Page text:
Why do Finns love Lenin?

5-03-2018, 23:56
Many of our fellow citizens are not very like that central place on the main square of the country the lifeless body of the leader of the Russian revolution. It is said that it is not Christian and bury him with honors, consigning to oblivion, but in my a glance decision to bury by all relying canons will not approve the church against which he spoke so vehemently.

Why do Finns love Lenin?

But I didn’t want to talk about this, but why our Scandinavian the neighbors are so good to Lenin, and I will begin my story from afar.
If you ask the Finns why they love our emperor so much Alexander I, they will answer in chorus: "For the fact that he gave Dobby a sock." Naturally, I am a little ironic about the essence of what is happening, but the meaning the load is pretty true. For in 1809 in the small town of Porvoo in the honor of our emperor was fired from cannons, they rang all the bells and threw up their hats, because this king of Russia, who expelled the Swedes, granted them independence.

Why do Finns love Lenin?

Well, as independence, gathered in the cathedral the main representatives of the four estates (nobility, clergy, citizens and peasants) and said that they can independently build the Grand Duchy of Finland, but necessarily part of the Russian Empire. Therefore, just conquered and residents of the newly formed state cut off from the Swedish breast perceived such enslavement rather joyfully, with songs, dances and folk festivals.

Why do Finns love Lenin?

By the way, they love the body of the leader of the world proletariat lying in the mausoleum even more, as I said at the beginning. It's one thing to respect the giver the smell of the emperor's freedom, and let that freedom only through a small, slightly open window, but almost a hundred years later a slightly underweight master, getting off the armored car and getting up at the helm of a new Communist machine, only one stroke of the pen gave them a full independence, the foundation of which was laid precisely by Alexander I, in this very Porvoo. So the world has become one more country.

Why do Finns love Lenin?

Well, in this Finnish town, where a couple of centuries ago it’s still just a new principality began to emerge, the Finns and rolled out a full-fledged a party in honor of such an imperial edict - the ball, which necessarily invited and the main hero of the occasion. In the nation They say that it was there that the first acquaintance of the king with beautiful Ulla Mellersvyard, and if that name says nothing to you, You are clearly not a Finn. For about this romantic love flash and the subsequent invitation of the young person on the quadrille with the emperor go real legends.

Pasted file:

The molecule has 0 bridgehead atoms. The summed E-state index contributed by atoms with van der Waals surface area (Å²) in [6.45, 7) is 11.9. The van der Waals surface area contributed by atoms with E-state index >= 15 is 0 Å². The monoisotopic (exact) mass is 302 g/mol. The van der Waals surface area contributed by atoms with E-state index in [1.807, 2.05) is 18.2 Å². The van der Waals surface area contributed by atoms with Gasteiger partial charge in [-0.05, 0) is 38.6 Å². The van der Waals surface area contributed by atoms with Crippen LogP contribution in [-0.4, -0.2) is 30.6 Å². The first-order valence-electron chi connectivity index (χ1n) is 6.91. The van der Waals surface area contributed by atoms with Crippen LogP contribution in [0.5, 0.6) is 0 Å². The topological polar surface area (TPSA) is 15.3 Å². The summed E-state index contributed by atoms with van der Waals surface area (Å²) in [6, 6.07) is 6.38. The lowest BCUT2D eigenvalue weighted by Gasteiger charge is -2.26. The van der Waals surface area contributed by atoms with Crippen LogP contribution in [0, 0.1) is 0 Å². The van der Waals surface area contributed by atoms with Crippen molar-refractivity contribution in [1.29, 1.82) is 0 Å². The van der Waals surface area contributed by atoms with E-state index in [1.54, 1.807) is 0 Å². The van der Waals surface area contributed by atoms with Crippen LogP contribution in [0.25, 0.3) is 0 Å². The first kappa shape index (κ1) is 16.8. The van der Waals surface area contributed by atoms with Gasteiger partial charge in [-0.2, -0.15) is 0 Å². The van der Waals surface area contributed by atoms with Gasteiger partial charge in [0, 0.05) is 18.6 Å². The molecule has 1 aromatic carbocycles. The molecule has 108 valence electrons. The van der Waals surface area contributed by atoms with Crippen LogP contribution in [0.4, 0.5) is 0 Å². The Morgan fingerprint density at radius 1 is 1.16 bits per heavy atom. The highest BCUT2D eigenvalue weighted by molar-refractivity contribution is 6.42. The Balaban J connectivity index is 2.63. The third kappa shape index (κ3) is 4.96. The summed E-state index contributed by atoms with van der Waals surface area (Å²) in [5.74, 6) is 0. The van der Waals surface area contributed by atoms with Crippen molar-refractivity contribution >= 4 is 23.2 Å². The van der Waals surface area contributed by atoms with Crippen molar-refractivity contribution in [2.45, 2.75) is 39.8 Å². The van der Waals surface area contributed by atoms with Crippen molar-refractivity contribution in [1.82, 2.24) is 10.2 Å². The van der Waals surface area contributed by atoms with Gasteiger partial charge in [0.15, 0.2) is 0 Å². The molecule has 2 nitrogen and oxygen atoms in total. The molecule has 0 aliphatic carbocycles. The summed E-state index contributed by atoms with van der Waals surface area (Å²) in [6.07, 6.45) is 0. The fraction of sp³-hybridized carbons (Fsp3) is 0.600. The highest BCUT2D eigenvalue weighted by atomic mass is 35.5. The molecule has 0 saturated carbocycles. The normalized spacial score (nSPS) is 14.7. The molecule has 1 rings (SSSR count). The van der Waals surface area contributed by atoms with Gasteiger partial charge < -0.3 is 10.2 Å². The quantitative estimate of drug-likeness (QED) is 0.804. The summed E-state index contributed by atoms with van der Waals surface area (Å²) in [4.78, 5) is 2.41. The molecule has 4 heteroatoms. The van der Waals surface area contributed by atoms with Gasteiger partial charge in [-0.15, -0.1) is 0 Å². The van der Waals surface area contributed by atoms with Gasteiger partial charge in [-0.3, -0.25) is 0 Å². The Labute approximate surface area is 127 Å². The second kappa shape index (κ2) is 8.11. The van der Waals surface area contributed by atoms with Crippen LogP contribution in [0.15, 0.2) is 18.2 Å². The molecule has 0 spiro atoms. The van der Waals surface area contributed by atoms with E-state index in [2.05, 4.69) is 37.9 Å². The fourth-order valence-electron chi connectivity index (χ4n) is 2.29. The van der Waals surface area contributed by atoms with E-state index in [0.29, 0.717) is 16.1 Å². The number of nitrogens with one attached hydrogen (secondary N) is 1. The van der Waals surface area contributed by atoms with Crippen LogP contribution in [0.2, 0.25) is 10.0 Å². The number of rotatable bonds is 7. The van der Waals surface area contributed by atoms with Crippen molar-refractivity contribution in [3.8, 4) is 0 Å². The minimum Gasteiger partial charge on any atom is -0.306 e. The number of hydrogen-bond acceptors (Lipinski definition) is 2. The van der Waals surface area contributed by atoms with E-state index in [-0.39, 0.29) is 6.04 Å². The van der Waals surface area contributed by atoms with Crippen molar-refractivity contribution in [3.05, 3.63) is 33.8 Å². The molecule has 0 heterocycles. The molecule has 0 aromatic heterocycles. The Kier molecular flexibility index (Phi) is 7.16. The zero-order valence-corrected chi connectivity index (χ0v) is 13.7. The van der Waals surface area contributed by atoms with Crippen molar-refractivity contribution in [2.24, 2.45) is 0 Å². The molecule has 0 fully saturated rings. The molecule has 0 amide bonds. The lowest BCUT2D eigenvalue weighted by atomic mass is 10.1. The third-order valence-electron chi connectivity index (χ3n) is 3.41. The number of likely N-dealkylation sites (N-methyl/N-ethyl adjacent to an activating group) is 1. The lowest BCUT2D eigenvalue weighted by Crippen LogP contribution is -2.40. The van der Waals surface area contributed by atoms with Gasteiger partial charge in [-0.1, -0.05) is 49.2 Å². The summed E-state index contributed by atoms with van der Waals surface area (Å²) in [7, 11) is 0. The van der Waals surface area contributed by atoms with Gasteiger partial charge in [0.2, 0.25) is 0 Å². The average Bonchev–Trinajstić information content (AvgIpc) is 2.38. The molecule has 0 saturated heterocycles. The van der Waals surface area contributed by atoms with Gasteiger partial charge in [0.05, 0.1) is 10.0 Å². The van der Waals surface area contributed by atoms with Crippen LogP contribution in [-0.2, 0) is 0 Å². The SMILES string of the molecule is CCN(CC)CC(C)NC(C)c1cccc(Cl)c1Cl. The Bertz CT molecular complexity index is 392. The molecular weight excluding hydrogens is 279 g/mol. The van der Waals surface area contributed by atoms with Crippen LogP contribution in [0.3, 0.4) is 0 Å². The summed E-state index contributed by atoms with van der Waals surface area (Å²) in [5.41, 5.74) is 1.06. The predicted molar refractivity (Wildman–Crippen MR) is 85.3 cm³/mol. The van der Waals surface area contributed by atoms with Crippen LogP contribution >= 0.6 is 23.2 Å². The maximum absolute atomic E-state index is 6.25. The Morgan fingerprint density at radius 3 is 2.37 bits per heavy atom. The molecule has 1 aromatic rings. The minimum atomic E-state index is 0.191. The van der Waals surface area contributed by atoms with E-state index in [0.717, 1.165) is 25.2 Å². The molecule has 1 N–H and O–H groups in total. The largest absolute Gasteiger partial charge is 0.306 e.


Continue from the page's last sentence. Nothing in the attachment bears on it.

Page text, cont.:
Why do Finns love Lenin?

People say that Finnish beauty fascinated by Alexander even accidentally dropped a fan (or was it female perfidy?), which raised Sam the king and returned only at the end of the evening, riveting everyone's attention to this, as it would seem today, a minor fact. But precisely with of that very moment all the emperor's movements in the newly formed the principality was built through the estate of Mäntsälä, where the beautiful Virgo.

Why do Finns love Lenin?

So Ulla Mellersvyard became a national heroine, they started writing about her books and songs, legends dedicated to her, in the history of her life they set theatrical performances, and supposedly the same fan that she dropped on Ball, has become a key element of the entire exhibition collection of the main Porvoo City Museum.

Why do Finns love Lenin?

It is not surprising that the Finns appropriated the nickname of the most romantic city in the whole of Finland and in passing shrouded in a veil of pink veil. Such a status was helped by the remaining narrow streets that were open. cozy cafes and small, like toy houses. Every historical the detail adds a pinch of vanity to its final appearance, and not wonder if here during the celebration of Valentine's Day People of each other's half of Finland come to love each other.

Why do Finns love Lenin?

But judging by the colorful national legends, this city was born. not so romantic. At the summit of the local mountain there lived a huge giant, and how seen from Finnish tales, he was wildly lazy and lay all the time sides on a nearby hill.